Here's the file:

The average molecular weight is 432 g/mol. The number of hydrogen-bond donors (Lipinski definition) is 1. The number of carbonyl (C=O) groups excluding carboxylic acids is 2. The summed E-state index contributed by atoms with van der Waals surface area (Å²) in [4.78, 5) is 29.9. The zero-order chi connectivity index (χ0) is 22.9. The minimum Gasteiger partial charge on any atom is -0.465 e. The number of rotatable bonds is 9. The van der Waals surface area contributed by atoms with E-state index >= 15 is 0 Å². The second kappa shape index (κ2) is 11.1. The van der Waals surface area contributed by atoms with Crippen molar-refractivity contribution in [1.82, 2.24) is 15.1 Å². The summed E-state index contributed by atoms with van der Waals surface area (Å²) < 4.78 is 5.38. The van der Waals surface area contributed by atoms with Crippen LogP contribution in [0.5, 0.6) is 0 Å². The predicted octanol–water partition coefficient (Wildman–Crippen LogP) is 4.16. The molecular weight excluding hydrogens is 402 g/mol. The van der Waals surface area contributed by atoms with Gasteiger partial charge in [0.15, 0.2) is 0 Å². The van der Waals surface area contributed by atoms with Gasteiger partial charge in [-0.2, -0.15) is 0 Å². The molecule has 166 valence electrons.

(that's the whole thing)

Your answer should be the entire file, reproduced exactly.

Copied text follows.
The average molecular weight is 432 g/mol. The number of hydrogen-bond donors (Lipinski definition) is 1. The number of carbonyl (C=O) groups excluding carboxylic acids is 2. The summed E-state index contributed by atoms with van der Waals surface area (Å²) in [4.78, 5) is 29.9. The zero-order chi connectivity index (χ0) is 22.9. The minimum Gasteiger partial charge on any atom is -0.465 e. The number of rotatable bonds is 9. The van der Waals surface area contributed by atoms with E-state index >= 15 is 0 Å². The second kappa shape index (κ2) is 11.1. The van der Waals surface area contributed by atoms with Crippen molar-refractivity contribution in [1.82, 2.24) is 15.1 Å². The summed E-state index contributed by atoms with van der Waals surface area (Å²) < 4.78 is 5.38. The van der Waals surface area contributed by atoms with Crippen LogP contribution in [0.5, 0.6) is 0 Å². The predicted octanol–water partition coefficient (Wildman–Crippen LogP) is 4.16. The molecular weight excluding hydrogens is 402 g/mol. The van der Waals surface area contributed by atoms with Gasteiger partial charge in [0.15, 0.2) is 0 Å². The van der Waals surface area contributed by atoms with Gasteiger partial charge in [-0.2, -0.15) is 0 Å². The molecule has 166 valence electrons.